Thursday night – We have finally come forth from close to total blackout since last Saturday. We disappeared into Kaberamaido for several days of ministry, and there was normally no electricity in the entire district during all that time, and certainly no networks available for internet. We have felt like we were in the dark ages, literally. The cause seemed to be lots and lots of rain putting down power poles all over the region, other infrastructure problems, and, according to the people, no one really knows why, but it is often that way with power coming on for only short periods, then going off again. We occasionally got a little light but never any internet. Fortunately, the guesthouse had some solar here and there, so we had dim light at least most of the time at night. We are discovering how dependent we muzungus are on electricity generally and light specifically. It is always startling to discover that most of the world doesn’t enjoy the simple luxury of a light next to the bed or in the bathroom, having light to eat your dinner by at night, or even being able to read yourself to sleep.

Gail getting down with the students under the mango tree…

Tonight we have come to Gulu for four days of meetings in the outlying village areas of Oyam and Omoro. We drove through Oyam just to check it out today on the way in and the roads were classically African, one spot having a water-filled pothole that surely is a world record. To cross it would have required a ferry or a bridge. We had to turn around and go around. Mind you, this was a pothole! It ate up the entire roadbed. The rains here have been constant and heavy, with temperatures that I have never experienced in Uganda, and we didn’t bring jackets. I’m enjoying it, but Gail is cold much of the time. Global warming? No, of course not – it doesn’t exist.

We had a great meeting in Kaberamaido, teaching Soteriology – the doctrine of Salvation. We had a different kind of electricity going off throughout the meetings as lights were going off in people’s eyes – you could see the connections being made. It was truly exciting. No one has apparently ever dealt this thoroughly with the subject with them before. It is part of my commitment to give them some systematic theology, and it seemed mundane when I prepared it, but that is not how they received it. At the end of the meeting, people were coming up and enthusiastically shaking my hand, saying thank you, thank you, thank you.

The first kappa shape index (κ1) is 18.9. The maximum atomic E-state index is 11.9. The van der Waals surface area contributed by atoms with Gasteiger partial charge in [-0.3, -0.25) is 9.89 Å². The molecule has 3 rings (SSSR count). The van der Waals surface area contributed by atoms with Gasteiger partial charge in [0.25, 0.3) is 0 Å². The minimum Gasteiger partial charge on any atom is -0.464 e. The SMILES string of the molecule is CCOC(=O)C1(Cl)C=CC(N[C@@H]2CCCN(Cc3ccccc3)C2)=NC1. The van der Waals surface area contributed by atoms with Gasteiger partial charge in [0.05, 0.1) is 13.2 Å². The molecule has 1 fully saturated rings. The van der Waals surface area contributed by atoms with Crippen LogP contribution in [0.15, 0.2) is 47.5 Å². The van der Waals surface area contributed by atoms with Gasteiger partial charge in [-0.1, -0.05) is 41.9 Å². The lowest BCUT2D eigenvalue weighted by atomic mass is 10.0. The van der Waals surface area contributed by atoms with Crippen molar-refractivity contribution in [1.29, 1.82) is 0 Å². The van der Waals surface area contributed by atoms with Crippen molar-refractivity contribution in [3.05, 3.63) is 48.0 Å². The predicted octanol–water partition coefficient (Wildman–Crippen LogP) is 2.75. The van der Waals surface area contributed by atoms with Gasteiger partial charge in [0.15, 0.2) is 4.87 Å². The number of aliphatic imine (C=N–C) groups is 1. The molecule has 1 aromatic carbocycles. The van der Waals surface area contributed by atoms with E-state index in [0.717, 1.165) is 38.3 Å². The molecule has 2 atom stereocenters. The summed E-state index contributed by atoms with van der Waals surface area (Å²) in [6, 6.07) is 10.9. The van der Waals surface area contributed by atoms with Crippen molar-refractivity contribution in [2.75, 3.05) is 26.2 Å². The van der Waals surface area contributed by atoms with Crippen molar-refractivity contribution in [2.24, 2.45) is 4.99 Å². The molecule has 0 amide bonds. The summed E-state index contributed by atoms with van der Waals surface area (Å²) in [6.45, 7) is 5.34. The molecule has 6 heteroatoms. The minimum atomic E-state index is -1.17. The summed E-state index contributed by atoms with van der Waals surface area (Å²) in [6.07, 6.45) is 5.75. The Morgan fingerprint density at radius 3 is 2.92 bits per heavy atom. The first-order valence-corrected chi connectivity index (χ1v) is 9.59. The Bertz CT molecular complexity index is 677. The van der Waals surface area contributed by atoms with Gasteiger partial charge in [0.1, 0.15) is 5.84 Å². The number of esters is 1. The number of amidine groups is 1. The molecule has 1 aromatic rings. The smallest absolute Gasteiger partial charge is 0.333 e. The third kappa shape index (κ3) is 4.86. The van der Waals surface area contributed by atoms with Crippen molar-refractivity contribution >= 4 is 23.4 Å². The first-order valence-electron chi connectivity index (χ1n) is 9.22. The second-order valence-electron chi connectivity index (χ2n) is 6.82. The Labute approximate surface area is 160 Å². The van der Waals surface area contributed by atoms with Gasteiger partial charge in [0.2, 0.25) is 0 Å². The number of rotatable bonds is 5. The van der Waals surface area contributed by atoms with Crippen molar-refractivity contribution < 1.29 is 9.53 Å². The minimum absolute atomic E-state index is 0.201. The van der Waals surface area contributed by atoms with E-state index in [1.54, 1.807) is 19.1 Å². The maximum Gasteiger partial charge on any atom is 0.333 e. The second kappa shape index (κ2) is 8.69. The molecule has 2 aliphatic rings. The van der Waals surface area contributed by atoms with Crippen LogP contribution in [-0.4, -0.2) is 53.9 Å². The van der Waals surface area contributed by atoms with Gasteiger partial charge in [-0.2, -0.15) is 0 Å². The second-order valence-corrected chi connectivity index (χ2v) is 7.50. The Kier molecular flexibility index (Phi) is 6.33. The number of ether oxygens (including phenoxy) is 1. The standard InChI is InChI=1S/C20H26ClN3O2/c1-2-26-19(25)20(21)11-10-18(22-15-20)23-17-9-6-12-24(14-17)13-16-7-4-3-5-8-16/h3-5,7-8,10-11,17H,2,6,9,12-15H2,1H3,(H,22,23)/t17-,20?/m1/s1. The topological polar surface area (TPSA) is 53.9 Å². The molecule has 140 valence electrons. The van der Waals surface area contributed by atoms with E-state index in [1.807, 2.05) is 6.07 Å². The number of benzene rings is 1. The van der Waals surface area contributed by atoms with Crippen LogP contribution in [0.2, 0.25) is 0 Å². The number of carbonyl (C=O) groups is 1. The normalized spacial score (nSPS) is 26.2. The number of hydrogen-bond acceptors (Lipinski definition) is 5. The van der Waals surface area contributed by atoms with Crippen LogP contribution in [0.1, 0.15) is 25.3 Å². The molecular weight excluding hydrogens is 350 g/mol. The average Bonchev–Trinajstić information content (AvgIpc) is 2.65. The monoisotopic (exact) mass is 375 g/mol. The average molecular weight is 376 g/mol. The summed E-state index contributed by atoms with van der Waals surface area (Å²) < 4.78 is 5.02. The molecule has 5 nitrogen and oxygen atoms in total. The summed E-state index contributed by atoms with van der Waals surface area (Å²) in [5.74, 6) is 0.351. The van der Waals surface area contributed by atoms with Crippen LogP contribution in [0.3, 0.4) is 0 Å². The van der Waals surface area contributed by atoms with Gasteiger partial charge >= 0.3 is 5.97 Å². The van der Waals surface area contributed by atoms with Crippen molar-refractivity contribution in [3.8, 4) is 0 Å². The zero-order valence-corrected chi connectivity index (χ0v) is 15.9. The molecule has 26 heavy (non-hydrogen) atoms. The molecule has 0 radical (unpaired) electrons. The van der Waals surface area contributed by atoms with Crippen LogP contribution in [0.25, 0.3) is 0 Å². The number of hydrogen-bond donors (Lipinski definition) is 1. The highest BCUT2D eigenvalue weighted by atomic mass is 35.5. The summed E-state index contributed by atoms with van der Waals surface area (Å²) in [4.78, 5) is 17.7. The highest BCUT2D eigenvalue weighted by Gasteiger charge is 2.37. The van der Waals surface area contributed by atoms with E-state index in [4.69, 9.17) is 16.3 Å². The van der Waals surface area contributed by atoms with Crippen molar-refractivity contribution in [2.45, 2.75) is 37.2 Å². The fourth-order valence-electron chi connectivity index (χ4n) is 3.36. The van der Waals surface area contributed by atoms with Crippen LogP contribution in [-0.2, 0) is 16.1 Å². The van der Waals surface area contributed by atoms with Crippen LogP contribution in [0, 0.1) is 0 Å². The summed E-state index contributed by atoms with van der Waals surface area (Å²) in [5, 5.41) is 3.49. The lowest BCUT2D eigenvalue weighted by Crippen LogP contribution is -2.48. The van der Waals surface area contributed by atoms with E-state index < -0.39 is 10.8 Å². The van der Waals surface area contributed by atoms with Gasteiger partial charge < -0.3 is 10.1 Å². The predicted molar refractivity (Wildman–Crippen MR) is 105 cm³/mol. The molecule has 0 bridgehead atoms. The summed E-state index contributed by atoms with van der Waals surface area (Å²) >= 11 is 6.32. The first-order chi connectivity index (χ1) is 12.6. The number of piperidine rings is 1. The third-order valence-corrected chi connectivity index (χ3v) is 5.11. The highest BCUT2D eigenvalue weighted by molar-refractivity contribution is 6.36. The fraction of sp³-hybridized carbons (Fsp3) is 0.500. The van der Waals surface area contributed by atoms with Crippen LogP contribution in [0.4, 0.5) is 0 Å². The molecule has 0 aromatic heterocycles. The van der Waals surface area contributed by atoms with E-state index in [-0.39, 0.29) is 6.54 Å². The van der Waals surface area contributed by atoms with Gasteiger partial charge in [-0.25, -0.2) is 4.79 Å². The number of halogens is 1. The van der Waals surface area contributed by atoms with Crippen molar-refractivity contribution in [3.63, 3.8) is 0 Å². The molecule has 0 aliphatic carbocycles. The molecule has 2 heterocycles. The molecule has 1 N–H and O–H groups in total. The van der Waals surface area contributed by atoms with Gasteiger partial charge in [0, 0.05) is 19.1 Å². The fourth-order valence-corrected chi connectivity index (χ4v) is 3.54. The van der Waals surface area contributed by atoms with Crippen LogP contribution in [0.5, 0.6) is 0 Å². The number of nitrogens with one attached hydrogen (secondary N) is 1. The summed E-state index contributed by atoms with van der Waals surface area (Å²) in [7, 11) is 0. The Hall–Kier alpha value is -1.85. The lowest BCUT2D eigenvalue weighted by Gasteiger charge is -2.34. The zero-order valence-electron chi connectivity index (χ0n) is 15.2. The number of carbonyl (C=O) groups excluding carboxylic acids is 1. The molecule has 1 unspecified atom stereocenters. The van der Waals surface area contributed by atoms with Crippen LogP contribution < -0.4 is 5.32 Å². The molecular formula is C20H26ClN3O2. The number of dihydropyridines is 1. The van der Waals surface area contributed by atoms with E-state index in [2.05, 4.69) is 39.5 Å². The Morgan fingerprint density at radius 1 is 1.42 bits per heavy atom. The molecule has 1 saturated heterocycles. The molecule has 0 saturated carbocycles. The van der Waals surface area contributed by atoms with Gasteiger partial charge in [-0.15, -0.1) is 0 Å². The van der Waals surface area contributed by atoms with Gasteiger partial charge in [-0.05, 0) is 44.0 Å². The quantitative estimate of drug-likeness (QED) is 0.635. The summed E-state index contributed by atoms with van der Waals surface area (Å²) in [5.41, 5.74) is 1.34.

Apparently, there is much struggle and controversy in the region over grace versus works. The argument was, “If you teach people grace, they think it permits them to sin, so you can never teach that doctrine to the church!” Other challenging ideas were salvation apart from works, and on and on with biblical teachings most of us in the US take for granted. This led to some very deep and interesting discussions as they processed the ideas and the concept of just teaching what the Bible says without playing Holy Spirit for their people. Even the idea of allowing God to convict His own people of sin instead of preaching the law to them was eye-opening.

We are in Gulu tonight, preparing to visit new areas tomorrow where we will be teaching next week.

While all that was going on inside, Gail had the ladies outside under the mango tree, teaching them how to hear God for themselves. When she was finished, they cried out, “You’re now leaving us, after teaching us only this much?” Apparently, Gail is warming to the task of teaching a little. She has always said it is not her ministry and that she is better one on one. But she was telling me that she has to look each one in the eye as she is teaching, involve each one in the class, and at the end has to hug each one personally. She left them clamoring for more. I think she’s got it!